What is the Process of an Autologous Blood Injection in the Knee?
To begin treatment of an autologous blood injection in the knee, Dr. Verma will remove a small sample of blood from the patient’s arm, typically 30 milliliters. The blood is then placed in a special machine known as a centrifuge that spins the blood at high speeds and separates the four main blood components. Once the four components are separated, the platelet rich plasma is removed. The plasma is then injected back into the injured area to accelerating healing.
What Conditions can a PRP Knee Injection Treat?
Dr. Verma commonly recommends a PRP knee injection for these common knee conditions:
PRP for Knee Osteoarthritis
Osteoarthritis is one of the most common forms of arthritis that affects the knee, commonly seen in patients over the age of 50 years. Daily impact and athletic activities cause wear and tear to articular cartilage in the joint, leading to pain, stiffness and swelling.
Recent research from the Hospital of Special Surgery (HSS) found that PRP knee injections improved pain and function in up to 73% of patients suffering from knee osteoarthritis and appeared to delay the progression of osteoarthritis.
PRP for Knee Deterioration Injuries
An injury to the ligaments and menisci in the knee can be very painful and debilitating, and lead to deterioration of cartilage in the knee joint. A ligament and meniscus injury can occur through athletic training, sports competition or from everyday falls and accidents. An autologous blood injection in the knee is designed to help ligament and cartilage injuries heal more rapidly without the need of surgery.
Another common knee injury treated by PRP knee injections is tendon injuries. One of the most common knee tendon injuries is a patellar tendon injury. The patellar tendon attaches the bottom of the kneecap (patella) to the top of the shinbone (tibia). The patella attaches to the quadriceps muscles by the quadriceps tendon. Working together, the quadriceps muscles, quadriceps tendon and patellar tendon straighten the knee. Common conditions associated with the patellar tendon are patellar tendinitis, patellar femoral syndrome, and chondromalacia patella and patellar instability.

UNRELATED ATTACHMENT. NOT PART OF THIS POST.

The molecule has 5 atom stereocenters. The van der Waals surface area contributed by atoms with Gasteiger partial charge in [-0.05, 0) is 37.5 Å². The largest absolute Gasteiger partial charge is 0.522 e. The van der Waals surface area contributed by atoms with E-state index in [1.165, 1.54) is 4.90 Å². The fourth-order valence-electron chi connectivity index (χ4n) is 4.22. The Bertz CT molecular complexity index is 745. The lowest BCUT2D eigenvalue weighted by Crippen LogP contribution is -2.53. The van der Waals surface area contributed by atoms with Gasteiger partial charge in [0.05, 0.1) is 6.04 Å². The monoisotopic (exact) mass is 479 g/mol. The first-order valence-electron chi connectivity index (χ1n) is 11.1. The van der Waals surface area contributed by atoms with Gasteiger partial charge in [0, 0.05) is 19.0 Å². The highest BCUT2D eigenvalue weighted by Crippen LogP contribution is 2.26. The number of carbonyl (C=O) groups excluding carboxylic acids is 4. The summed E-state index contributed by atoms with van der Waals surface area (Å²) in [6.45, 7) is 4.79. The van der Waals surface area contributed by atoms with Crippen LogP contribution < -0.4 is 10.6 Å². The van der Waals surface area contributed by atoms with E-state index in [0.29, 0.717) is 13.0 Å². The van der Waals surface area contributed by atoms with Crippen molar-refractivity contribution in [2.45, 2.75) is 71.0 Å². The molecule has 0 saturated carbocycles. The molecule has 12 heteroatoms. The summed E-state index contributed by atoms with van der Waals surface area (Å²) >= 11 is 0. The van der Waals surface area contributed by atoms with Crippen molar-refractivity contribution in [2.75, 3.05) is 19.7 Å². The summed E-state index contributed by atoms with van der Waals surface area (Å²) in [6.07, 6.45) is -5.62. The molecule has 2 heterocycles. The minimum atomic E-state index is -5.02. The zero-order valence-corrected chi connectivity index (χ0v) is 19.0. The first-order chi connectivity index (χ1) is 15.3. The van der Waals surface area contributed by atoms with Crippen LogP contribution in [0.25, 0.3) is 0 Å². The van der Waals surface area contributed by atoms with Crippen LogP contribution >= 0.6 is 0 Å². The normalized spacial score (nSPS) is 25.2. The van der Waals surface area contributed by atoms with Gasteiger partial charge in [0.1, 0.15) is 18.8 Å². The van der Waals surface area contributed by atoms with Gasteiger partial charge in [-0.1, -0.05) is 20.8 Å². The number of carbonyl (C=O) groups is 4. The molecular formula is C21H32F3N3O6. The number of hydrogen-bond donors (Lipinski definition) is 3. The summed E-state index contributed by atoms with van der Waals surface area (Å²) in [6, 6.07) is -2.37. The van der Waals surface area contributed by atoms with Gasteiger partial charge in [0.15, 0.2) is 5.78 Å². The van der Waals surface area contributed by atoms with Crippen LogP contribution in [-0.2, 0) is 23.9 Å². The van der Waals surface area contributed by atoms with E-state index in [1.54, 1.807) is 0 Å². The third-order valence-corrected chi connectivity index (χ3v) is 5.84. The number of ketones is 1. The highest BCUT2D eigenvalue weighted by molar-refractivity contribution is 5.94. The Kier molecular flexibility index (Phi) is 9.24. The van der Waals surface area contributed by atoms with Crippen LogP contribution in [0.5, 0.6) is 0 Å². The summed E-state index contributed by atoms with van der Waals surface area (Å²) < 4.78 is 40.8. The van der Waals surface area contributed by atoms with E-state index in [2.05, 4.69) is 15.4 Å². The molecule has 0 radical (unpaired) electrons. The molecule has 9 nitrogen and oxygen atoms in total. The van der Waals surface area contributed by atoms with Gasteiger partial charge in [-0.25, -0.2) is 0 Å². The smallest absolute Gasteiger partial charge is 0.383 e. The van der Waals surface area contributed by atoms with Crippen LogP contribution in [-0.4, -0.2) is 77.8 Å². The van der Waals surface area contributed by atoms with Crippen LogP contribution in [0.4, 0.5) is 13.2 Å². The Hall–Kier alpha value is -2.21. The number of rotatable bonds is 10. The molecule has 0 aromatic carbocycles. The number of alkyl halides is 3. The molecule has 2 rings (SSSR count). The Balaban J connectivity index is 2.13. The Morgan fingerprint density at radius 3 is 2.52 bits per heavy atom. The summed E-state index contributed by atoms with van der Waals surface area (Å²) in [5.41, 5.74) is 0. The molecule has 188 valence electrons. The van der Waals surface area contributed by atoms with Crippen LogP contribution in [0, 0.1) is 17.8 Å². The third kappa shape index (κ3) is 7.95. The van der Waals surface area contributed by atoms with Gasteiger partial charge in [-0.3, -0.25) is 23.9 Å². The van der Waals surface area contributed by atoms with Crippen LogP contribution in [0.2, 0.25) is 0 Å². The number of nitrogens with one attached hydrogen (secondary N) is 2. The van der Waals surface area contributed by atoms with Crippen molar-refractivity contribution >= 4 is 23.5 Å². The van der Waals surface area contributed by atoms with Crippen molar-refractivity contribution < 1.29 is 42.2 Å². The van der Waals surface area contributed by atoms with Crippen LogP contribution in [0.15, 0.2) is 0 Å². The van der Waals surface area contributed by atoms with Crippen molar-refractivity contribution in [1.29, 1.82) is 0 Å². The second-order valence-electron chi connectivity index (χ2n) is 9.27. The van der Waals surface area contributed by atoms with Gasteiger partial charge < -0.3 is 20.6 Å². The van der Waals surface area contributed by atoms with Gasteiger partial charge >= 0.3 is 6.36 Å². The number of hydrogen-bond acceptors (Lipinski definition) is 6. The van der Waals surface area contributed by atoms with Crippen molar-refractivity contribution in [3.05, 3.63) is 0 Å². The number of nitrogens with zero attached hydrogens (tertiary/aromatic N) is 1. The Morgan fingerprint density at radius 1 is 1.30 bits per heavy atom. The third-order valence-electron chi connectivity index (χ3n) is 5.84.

PRP for Bone on Bone Knees
Articular cartilage is the tough, white, smooth tissue that covers the ends of each bone throughout the human body. In the knees, cartilage lesions or tears are very common. If the lesions go all the way through to the bone it is called a full-thickness lesion. PRP for bone on bone knees can provide nutrients and oxygen needed to help slowdowl articular cartilage damage and alleviate the associated symptoms.
PRP Non-Surgical Treatment Alternative
Many knee injuries and conditions are treated with non-surgical measures at the beginning of treatment. Conservative measures include rest, ice, medications, activity modifications and physical therapy. When non-surgical measures no longer alleviate symptoms, patients are often recommended surgery to alleviate symptoms and improve function. With PRP knee injections, patients may be able to prolong or completely eliminate the need the surgery. Since PRP is an autologous blood injection, obtained from a patient’s own blood, the risk of reaction is low.
A PRP knee injection takes less than 15 minutes. Response to treatment will vary with each patient. Most patients will require 1-3 sets of PRP knee injections, with each set of treatments spaced 4-6 weeks apart.
If you are interested in seeking PRP knee injections, or would like to determine if you are a candidate for an autologous blood injection in the knee, please contact Dr. Nikhil Verma, knee specialist in the Chicago, Westchester, Oak Brook and Hinsdale, Illinois area.